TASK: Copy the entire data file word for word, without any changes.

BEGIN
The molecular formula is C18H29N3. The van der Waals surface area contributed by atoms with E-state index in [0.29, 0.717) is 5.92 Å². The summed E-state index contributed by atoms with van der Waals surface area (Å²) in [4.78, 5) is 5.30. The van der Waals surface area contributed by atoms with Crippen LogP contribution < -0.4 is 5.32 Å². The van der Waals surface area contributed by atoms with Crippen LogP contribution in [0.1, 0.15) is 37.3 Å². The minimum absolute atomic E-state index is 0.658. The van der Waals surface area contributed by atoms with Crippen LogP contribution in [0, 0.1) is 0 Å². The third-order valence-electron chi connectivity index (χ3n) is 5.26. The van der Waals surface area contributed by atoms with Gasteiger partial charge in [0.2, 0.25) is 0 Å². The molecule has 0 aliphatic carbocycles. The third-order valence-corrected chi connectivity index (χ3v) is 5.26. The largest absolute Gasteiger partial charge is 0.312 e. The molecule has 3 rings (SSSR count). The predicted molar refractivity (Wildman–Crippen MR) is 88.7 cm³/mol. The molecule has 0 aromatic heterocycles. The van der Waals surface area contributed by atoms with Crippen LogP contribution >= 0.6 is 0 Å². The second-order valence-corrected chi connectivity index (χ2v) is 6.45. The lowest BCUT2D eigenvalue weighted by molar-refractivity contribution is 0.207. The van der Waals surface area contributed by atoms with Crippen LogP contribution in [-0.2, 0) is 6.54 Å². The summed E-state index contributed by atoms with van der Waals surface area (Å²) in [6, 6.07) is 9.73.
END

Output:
The molecular formula is C18H29N3. The van der Waals surface area contributed by atoms with E-state index in [0.29, 0.717) is 5.92 Å². The summed E-state index contributed by atoms with van der Waals surface area (Å²) in [4.78, 5) is 5.30. The van der Waals surface area contributed by atoms with Crippen LogP contribution < -0.4 is 5.32 Å². The van der Waals surface area contributed by atoms with Crippen LogP contribution in [0.1, 0.15) is 37.3 Å². The minimum absolute atomic E-state index is 0.658. The van der Waals surface area contributed by atoms with Crippen LogP contribution in [0, 0.1) is 0 Å². The third-order valence-electron chi connectivity index (χ3n) is 5.26. The van der Waals surface area contributed by atoms with Gasteiger partial charge in [0.2, 0.25) is 0 Å². The molecule has 0 aliphatic carbocycles. The third-order valence-corrected chi connectivity index (χ3v) is 5.26. The largest absolute Gasteiger partial charge is 0.312 e. The molecule has 3 rings (SSSR count). The predicted molar refractivity (Wildman–Crippen MR) is 88.7 cm³/mol. The molecule has 0 aromatic heterocycles. The van der Waals surface area contributed by atoms with Crippen LogP contribution >= 0.6 is 0 Å². The second-order valence-corrected chi connectivity index (χ2v) is 6.45. The lowest BCUT2D eigenvalue weighted by molar-refractivity contribution is 0.207. The van der Waals surface area contributed by atoms with Crippen LogP contribution in [-0.2, 0) is 6.54 Å². The summed E-state index contributed by atoms with van der Waals surface area (Å²) in [6, 6.07) is 9.73.